The old-school buckle system

Harnesses for Rock Climbing


Wear-Safety-MarkerYour harness is one piece of climbing gear that you absolutely don’t want to fail.

Cams and bolts can break, but it’s still possible to survive a fall depending on what backups you have underneath you. Your harness doesn’t have a backup, and you rely on it just like you rely on your rope. So how do you know when your harness should be replaced?

The lifetime of a harness is difficult to pinpoint because each harness has a different lifetime, even if it’s the same brand and style of harness. Every climber climbs different difficulties, in different styles, and in different locations. Climbing companies like Black Diamond, Petzl, Arc’teryx, and Mammut provide a general lifetime in the instruction manuals that come with each harness (you can also find most manuals online). This lifetime can be anywhere between one to ten years, and although it’s excellent to refer to the manual, many time frames are too vague for you to completely rely on.TC10_Bugaboos_270 Instead of depending on the company to tell you when to replace your harness, you should take the factors below into consideration and inspect your harness for signs of failure before each climbing session.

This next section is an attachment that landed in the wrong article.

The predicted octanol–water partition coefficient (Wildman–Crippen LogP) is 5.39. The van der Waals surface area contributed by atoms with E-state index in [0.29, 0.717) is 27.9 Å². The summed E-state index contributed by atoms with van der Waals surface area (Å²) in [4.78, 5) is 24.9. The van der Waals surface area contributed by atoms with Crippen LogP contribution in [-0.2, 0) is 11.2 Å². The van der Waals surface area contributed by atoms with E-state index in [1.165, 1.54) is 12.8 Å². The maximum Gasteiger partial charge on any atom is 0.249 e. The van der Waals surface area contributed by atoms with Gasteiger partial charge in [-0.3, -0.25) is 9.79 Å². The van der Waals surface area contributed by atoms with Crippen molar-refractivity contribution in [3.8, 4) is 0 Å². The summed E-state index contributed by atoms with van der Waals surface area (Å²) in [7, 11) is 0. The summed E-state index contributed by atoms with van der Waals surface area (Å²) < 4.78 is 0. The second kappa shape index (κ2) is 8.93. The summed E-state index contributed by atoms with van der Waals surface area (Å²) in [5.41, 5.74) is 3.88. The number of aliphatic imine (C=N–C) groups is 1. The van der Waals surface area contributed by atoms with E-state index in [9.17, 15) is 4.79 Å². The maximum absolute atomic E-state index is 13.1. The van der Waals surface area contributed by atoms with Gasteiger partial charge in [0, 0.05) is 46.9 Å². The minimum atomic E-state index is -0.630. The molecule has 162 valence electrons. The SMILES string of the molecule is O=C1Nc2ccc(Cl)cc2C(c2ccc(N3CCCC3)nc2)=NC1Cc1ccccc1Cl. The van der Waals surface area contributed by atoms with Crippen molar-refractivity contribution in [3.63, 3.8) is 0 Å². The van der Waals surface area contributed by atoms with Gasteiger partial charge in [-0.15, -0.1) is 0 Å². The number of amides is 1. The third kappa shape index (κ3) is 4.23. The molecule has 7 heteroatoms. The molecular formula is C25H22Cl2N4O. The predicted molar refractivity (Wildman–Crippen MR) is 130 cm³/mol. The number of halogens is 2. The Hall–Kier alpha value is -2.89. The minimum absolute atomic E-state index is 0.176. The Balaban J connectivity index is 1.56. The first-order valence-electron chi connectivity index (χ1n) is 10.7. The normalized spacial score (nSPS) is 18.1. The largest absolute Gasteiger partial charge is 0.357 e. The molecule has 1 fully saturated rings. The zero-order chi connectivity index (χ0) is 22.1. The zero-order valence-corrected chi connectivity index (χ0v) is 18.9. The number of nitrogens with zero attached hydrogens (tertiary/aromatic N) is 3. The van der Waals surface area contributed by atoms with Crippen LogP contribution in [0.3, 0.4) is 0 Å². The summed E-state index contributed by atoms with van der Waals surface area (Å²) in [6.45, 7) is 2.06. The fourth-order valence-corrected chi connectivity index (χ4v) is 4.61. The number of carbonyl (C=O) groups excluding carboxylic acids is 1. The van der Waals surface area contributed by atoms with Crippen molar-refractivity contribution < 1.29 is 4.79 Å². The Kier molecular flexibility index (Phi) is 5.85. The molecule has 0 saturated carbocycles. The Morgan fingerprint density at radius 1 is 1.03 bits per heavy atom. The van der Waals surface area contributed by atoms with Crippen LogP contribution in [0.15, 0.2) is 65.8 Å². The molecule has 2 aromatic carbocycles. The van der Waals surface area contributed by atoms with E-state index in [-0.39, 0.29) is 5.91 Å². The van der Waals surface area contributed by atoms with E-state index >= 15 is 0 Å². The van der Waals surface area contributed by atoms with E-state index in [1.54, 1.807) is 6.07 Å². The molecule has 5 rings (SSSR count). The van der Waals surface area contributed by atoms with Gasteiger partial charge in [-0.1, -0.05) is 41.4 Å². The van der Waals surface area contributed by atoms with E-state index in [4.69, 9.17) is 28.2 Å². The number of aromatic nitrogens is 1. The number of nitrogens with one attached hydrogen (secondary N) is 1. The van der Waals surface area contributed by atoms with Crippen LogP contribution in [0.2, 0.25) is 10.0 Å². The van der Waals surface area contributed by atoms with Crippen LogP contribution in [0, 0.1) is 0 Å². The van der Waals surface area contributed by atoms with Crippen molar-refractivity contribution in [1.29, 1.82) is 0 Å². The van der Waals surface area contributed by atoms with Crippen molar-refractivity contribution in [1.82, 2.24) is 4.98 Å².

Signs of Wear and Tear

The most obvious sign to look for, while you’re inspecting your harness, is wear and tear. Tears, cuts, and abrasions can be found on most harnesses, so you need to differentiate the serious ones from the not-so-serious ones. The tie-in points are the most critical parts of the harness to inspect because they’re the quickest parts to wear out. Look out for deep tears and cuts, but don’t worry if the points have “fuzzy” fabric. Most used harnesses have fuzzy tie-in points because the rope rubs against it. You should worry about it once the rope wears the fabric away to the point that you notice it’s thinner in areas. Certain companies like Petzl and Arc’teryx (pictured) have different colored nylons underneath the tie-in points that let you know when they are close to failing. Even though the tie-in points are generally the quickest parts that break, be sure to check the other components that make up your harness like the belay loop, waistband, and leg loops for any signs of wear. You should ditch your harness when it gets any significant tear, cut, or abrasion on any part.



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